Wildcat Swimming and Diving to Compete at A-10 Championships
Swimmers and divers from across the Atlantic 10 Conference will gather Wednesday for the start of the 2022 A-10 Championships, and the Davidson Wildcats are ready to go.
The work has been put in, lap after lap and day after day for months. Now it’s time to have some fun and compete.
“It’s pure bliss,” says Owen Corkery, of the days leading up to conference. “It can be easy to lose focus on the end goal during the early parts of the season where it feels like it’s just day after day of hard practices, but once we finally start cutting back a little, the excitement and adrenaline returns, and it’s a very fun atmosphere to be in.”
The four-day A-10 meet, held once again at the SPIRE Institute in Geneva, Ohio, will consist of two sessions each day, beginning at 1 p.m. Wednesday with women’s one-meter diving.
“I’m so confident in this team, each and every day,” says Shelby Stanley, last year’s A-10 Most Outstanding Performer. “I’ve never met a harder working group of individuals. Our coaching staff is incredible — they’ve done well beyond what they’re expected to do to prepare us for A-10s. The team has taken every set and executed it to the best of their ability. We’ve been putting up season-bests at our most recent dual meets, so that’s a great predictor of how well prepared we are. I know that we are physically prepared for this meet, so the other teams should expect us to come out swinging.”
Stanley and the Wildcats did come out swinging last April, in a pandemic-delayed championship meet, as the men and women turned in third-place team finishes. That matched the women’s team’s best A-10 finish (2016) and was tops for the men.
Stanley earned seven A-10 medals, including five golds, and twice set the school record in the 100 and 200 fly events, improving on her breakthrough prelim times later in the day.
Siena Senn was another bright spot for the Wildcats at the 2021 meet, repeating as 500 free champion and securing five medals.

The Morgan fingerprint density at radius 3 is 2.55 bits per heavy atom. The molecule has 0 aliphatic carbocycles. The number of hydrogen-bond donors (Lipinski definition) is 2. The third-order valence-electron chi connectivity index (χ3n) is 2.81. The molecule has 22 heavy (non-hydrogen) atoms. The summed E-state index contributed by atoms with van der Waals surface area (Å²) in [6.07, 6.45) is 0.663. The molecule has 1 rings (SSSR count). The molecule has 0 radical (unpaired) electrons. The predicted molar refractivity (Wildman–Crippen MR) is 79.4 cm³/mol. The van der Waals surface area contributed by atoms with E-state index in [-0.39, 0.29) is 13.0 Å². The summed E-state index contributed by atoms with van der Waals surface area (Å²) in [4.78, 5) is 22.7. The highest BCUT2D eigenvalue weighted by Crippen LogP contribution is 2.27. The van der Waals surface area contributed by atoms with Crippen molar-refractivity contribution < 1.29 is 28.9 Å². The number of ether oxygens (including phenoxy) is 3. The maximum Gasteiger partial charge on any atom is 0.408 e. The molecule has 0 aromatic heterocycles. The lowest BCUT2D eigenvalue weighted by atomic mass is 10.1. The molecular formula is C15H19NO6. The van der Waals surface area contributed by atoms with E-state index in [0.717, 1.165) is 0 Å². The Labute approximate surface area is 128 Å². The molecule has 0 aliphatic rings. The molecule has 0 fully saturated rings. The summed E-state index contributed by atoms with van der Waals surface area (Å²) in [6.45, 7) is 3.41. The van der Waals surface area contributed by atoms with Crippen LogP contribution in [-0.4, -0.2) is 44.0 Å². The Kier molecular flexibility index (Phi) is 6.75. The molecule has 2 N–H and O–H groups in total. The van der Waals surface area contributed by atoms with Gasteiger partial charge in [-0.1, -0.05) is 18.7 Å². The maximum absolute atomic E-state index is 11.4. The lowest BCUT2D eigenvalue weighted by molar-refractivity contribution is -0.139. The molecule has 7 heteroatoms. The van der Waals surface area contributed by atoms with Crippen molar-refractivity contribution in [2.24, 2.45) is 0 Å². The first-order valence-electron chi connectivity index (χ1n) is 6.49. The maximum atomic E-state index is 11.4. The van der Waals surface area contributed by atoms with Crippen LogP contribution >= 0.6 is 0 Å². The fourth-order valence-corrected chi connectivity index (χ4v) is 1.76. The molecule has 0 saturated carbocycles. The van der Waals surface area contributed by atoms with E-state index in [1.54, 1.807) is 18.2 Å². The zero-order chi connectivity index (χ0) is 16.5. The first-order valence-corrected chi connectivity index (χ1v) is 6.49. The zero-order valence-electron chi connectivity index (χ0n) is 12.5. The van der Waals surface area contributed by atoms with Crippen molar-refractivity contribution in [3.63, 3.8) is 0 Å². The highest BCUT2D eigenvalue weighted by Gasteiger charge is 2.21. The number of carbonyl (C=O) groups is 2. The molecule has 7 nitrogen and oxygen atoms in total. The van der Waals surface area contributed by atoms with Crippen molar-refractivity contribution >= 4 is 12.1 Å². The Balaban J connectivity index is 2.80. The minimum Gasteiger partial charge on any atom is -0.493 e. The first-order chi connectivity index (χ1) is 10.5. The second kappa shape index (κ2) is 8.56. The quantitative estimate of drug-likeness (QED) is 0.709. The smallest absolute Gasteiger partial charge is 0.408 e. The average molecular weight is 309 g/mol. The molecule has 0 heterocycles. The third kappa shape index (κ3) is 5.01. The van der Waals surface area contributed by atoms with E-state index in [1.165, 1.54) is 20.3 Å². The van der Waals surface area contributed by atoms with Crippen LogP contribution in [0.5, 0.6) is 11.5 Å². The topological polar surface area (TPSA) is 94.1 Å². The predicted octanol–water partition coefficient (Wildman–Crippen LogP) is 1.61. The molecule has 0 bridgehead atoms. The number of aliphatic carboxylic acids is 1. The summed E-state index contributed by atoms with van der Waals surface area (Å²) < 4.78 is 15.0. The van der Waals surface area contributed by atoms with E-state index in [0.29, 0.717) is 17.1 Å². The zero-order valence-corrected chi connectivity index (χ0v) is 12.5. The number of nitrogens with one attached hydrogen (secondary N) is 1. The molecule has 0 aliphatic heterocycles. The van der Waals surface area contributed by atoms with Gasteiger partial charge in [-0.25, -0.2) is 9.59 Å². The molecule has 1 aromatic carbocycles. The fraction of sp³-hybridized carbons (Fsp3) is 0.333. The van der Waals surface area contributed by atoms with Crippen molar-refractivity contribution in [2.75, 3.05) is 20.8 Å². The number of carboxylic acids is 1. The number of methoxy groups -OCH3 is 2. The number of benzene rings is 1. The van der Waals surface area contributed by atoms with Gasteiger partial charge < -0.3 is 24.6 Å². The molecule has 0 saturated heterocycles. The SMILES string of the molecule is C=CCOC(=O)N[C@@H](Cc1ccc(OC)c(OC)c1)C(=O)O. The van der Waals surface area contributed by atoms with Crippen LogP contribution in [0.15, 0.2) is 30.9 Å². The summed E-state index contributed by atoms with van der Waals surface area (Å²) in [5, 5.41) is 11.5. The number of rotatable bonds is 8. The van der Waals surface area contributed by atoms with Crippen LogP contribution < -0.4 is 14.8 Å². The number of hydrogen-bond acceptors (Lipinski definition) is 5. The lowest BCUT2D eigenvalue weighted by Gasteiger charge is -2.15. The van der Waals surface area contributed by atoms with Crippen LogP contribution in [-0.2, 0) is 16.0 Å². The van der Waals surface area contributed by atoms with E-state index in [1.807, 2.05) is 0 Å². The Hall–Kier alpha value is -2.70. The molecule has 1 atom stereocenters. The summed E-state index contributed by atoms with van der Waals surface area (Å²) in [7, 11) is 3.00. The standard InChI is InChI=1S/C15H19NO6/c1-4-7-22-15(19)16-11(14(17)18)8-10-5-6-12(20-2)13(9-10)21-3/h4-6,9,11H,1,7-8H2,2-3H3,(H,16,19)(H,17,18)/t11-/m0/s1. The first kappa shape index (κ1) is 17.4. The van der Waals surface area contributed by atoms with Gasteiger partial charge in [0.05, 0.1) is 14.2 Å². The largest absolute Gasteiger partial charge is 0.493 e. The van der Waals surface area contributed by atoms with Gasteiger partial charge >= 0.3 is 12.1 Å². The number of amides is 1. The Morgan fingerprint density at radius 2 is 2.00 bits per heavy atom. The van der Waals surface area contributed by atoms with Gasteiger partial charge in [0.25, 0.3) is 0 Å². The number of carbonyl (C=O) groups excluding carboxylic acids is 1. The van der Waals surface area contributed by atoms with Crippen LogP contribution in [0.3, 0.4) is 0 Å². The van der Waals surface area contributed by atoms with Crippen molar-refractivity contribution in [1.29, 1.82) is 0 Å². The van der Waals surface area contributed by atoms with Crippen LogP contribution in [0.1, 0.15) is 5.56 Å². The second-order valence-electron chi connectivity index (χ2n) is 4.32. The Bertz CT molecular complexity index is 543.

In all last year, Davidson won eight A-10 events, with the women adding a win from Abby Francis in the 50 free and also in three relays (200 free, 200 medley and 800 free). The Wildcat men swam out front in the 200 medley relay.
Talk to the Wildcats about where they fit into the A-10 this year, and you get the same response: well-positioned, right there, in the mix.
The competition is heavy, as a fifth year of eligibility for athletes has given some teams even more firepower. And there are numerous top-tier freshmen making waves in the league as well.
“Overall, we are positioned well among a tight field and have continued to build momentum,” says Senn. “With more dual meets over the past six months, these opportunities have allowed us to closely focus on race preparation and execution. I am looking forward to watching each of my teammates swim, especially as the freshmen experience their first championship competition while the seniors finish their athletic careers.”
“I don’t think the team has ever looked better entering A-10s in all my four years here,” adds Corkery.
So what’s the key to success this weekend? The work has been done, and it’s time to go.
“Having fun with it,” says Ian Brann, who set the program record in the 50 free at last year’s A-10 meet. “It’s super easy in a sport like swimming to take everything super seriously, but I think the best thing you can do is stay relaxed and enjoy the moment. After putting in all of the work all year, it’s best to enjoy swimming fast and try to not let your head get in the way. Swimming fast with your friends is what it’s all about.”
Stanley agrees. Given that she hauled home a suitcase full of medals last year, she’s somewhat of an authority on the matter.
Last year, she focused on having fun, and it worked out really well.
“Racing is fun,” she says. “The chemical release of seeing a best time is fun. Winning A-10 medals is fun. Seeing your teammates swim well is fun. Nerves are normal and they’re even important to a good swim, if we don’t let ourselves get caught up in them. Just acknowledging how fortunate we are to be traveling to A-10s once again, how much work we’ve already put into the season and trusting our bodies to get us where we need to be. No matter what happens, it’s hard not to swim fast when you’re having fun and smiling.”